- Print – JPG or TIFF | 300DPI | 2000px min
- Web – JPG | RGB | 96 DPI | 1000px min
- The best images of your Comic or event. Choose carefully. Select visually appealing images that help tell your story. (The same specs above apply)
- Videos if applicable.
- A review copy of your Comic. A simple low res digital version of your comic. Feel free to watermark the pages if you’re uncomfortable sending your book around for free.
- Any logos or icons associated with your comic. These should be
ashigh resolution as you can get regardless of Web or print. An EPS or PDF vector file is ideal. If you have no idea what I’m talking about. https://vectormagic.com/
- Awards/recognition. If you have any.
- Social media links.
Pack your press kit into a zip folder for sending over the Email, or keep it in the cloud with Google Docs or Dropbox and provide the editor with a link when sending out your Press Release.
How do I write a Press Release?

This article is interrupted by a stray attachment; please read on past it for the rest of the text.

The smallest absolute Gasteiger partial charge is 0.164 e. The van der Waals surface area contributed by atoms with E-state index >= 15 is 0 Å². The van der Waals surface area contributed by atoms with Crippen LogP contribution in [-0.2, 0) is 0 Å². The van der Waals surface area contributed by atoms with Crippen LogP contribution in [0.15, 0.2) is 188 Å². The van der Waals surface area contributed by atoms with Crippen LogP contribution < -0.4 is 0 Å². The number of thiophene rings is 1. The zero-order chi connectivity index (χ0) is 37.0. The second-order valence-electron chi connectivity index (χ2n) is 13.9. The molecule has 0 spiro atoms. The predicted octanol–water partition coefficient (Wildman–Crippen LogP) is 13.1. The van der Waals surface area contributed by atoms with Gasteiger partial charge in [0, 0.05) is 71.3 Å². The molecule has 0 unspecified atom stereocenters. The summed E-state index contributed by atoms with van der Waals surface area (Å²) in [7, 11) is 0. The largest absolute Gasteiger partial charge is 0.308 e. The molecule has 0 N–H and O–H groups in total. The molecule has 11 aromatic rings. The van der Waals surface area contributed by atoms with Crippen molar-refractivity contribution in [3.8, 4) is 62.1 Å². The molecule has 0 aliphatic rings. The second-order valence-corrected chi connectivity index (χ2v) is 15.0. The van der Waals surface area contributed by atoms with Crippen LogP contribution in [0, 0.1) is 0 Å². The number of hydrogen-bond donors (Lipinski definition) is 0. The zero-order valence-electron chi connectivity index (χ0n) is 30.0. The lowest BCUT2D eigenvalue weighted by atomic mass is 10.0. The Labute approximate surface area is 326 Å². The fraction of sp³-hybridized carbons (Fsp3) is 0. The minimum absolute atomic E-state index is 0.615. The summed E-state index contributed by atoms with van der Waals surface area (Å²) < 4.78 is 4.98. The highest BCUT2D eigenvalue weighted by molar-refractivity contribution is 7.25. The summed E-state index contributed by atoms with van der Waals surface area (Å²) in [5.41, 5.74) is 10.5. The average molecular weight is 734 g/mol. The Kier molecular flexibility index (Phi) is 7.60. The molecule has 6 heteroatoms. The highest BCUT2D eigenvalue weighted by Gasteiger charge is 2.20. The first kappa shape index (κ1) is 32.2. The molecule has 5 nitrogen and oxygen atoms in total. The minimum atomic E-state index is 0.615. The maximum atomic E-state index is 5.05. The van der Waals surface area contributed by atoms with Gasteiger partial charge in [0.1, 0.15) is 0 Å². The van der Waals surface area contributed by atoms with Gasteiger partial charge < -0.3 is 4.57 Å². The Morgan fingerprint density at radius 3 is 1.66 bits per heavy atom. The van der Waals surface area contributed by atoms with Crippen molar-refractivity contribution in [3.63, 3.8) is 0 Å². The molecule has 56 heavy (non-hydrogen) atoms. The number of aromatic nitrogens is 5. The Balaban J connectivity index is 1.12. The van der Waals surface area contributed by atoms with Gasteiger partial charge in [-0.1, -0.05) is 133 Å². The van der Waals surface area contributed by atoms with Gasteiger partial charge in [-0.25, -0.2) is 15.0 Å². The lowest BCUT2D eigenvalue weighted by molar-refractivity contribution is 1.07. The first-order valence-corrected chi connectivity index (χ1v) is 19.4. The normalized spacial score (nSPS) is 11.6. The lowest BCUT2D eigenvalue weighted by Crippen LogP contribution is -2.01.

Here is a simple little outline to get you started.
-For Immediate Release-
Name of Contact:
[CITY], [STATE or PROVINCE]
Introductory (Lede) Paragraph
Let’s Break it Down
1. Write like Barbara Walters talks
Not really, but kind of. If you’re trying to get the attention of a journalist, then try to write like a journalist. (ie: not like me) The dirty little secret of Press Releases is that they often get copied and pasted directly into the publication’s media. So they want to do a little work as possible up front to get those sweet-sweet clicks and reads. (Not all publications do this, so don’t start yellin’) It would then follow that the more you can make your Press Release sound like a part of their blog or publication, the more likely it will see the light of day.
2. Make it easy
Include links, compressed images, credits, and citations if needed. Don’t make the editor go searching for any important facts, or information that you could easily provide.
3. Make sure your news fits with their audience
If you want to publish your story on a website about Motorcycles, unless your Comic is about motorcycles, don’t send them your Press kit. This seems like common sense.
4. Write an awesome headline
Check out this awesome headline helper tool CoSchedule’s Headline Analyzer.
5. Find your Secret Sauce
What makes for an interesting or impactful story? Why do you like to read certain articles and skip others? Ask yourself… “Why would someone read about my Comic or event?” Then find that special angle that sets you apart.
- Is your Comic or event impacting the local community?